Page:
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Howard v. King

United States District Court, W.D. Arkansas, Texarkana Division

March 15, 2019

CODY S. HOWARD, SR. PLAINTIFF
v.
STEPHEN KING (Medical Team Administrator), CAPTAIN GOLDEN, WARDEN JEFFIE WALKER, SHERIFF JACKIE RUNION, and DR. TIMOTHY REYNOLDS DEFENDANTS

          MAGISTRATE JUDGE'S REPORT AND RECOMMENDATION

          HON. JAMES R. MARSCHEWSKI UNITED STATES MAGISTRATE JUDGE

         This is a civil rights action provisionally filed pursuant to 42 U.S.C. § 1983. Pursuant to the provisions of 28 U.S.C. § 636(b)(1) and (3)(2011), the Honorable Susan O. Hickey, Chief United States District Judge, referred this case to the undersigned for the purpose of making a Report and Recommendation.

         Currently before the Court is a Motion to Dismiss by Defendants King and Reynolds. (ECF No. 8).

         I. BACKGROUND

         Plaintiff filed his Complaint on August 31, 2018. (ECF No. 1). Plaintiff is currently incarcerated in the Miller County Correctional Facility (MCCF). Plaintiff alleges he was denied medical care in MCCF between May 12, 2018, and August 8, 2018. He states he informed the facility of his sickle cell disease when he entered the facility, the information is in his records, and he was still refused treatment and medication for the disease. (Id. at 4-5). Plaintiff also alleges he suffered “medical neglect” and racial discrimination in relation to his bunk assignment. He alleges that on August 1, 2018, he asked for a lower bunk assignment or “scrip” because he had rods and screws in his leg. Nurse King reviewed his medical records and informed him he did not qualify for the lower bunk assignment. Plaintiff alleges that in addition to the rods and pins, his sickle cell disease negatively affected the strength in his legs. He alleges the denial also constituted racial discrimination because a white inmate with “just rods and pins in his ankle” received a lower bunk assignment. (Id. at 5-6).

         Plaintiff names all Defendants for all claims. (Id. at 4, 5). He proceeds against all Defendants in their official and personal capacity. (Id.). Plaintiff seeks compensatory and punitive damages. (Id. at 7). Plaintiff further states he “would love for them to just abide by all state and federal guidelines of a correctional facility and treat all inmates the same.” (Id.).

         Defendants King and Reynolds filed their Motion to Dismiss on September 25, 2018. (ECF No. 8). On September 27, 2018, the Court entered an Order directing Plaintiff to file a Response to the Motion. (ECF No. 12). Plaintiff did so on October 18, 2018. (ECF No. 17).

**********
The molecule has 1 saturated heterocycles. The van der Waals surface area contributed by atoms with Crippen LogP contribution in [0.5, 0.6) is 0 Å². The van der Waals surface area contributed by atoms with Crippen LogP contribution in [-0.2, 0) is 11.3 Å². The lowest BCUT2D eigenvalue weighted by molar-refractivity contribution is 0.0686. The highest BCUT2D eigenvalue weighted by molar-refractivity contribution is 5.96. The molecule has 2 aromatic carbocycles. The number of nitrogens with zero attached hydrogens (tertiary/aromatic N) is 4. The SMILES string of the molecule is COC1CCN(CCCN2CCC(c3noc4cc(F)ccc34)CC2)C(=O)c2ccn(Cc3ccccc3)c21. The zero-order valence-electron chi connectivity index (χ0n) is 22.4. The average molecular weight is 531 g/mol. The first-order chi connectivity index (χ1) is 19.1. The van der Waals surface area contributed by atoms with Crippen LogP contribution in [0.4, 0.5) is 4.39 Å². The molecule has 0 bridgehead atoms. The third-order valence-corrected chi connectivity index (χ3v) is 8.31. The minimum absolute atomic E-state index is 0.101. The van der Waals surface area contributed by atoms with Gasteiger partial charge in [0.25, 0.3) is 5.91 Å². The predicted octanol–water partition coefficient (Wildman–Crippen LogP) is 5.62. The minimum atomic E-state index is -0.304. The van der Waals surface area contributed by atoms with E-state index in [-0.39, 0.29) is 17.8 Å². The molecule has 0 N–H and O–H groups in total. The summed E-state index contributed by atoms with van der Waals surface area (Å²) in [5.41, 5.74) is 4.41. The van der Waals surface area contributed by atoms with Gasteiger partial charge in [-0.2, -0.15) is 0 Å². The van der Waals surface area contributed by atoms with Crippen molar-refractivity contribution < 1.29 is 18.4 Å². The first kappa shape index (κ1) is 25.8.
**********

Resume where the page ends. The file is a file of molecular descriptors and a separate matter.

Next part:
II. LEGAL STANDARD

         Rule 8(a) contains the general pleading rules and requires a complaint to present “a short and plain statement of the claim showing that the pleader is entitled to relief.” Fed.R.Civ.P. 8(a)(2). “In order to meet this standard, and survive a motion to dismiss under Rule 12(b)(6), ‘a complaint must contain sufficient factual matter, accepted as true, to state a claim to relief that is plausible on its face.'” Braden v. Wal-Mart Stores, Inc., 588 F.3d 585, 594 (8th Cir. 2009) (quoting Ashcroft v. Iqbal, 556 U.S. 662, 678 (2009) (internal quotations omitted)). “A claim has facial plausibility when the plaintiff pleads factual content that allows the court to draw the reasonable inference that the defendant is liable for the misconduct alleged.” Ashcroft, 556 U.S. at 678. While the Court will liberally construe a pro se plaintiff's complaint, the plaintiff must allege sufficient facts to support his claims. See Stone v. Harry, 364 F.3d 912, 914 (8th Cir. 2004).

         III. ANALYSIS

         Defendants King and Reynolds argue Plaintiff failed to allege any facts to support any official capacity claims against their employer, Southern Health Partners, Inc. (ECF No. 8 at 1). They further argue Plaintiff has failed to allege any facts indicating that they were deliberately indifferent to Plaintiff's medical needs. (Id. at 2). Defendant Reynolds argues Plaintiff failed to allege any facts which would support an Equal Protection claim against him. (Id. at 1).

         Plaintiff's Response stated only that “they” were notified through jail requests and grievances. (ECF No. 17).

         A. Official Capacity Claims - Defendants King and Reynolds

         Both Defendant King and Defendant Reynolds are employees of Southern Health Partners, Inc. (ECF No. 8 at 1; 9 at 3). Plaintiff failed to allege any facts supporting any plausible official capacity claims against Southern Health Partners, Inc. Under Section 1983, a defendant may be sued in either his individual capacity, or in his official capacity, or in both. In Gorman v. Bartch,152 F.3d 907 (8th Cir. 1998), the Eighth Circuit Court ...


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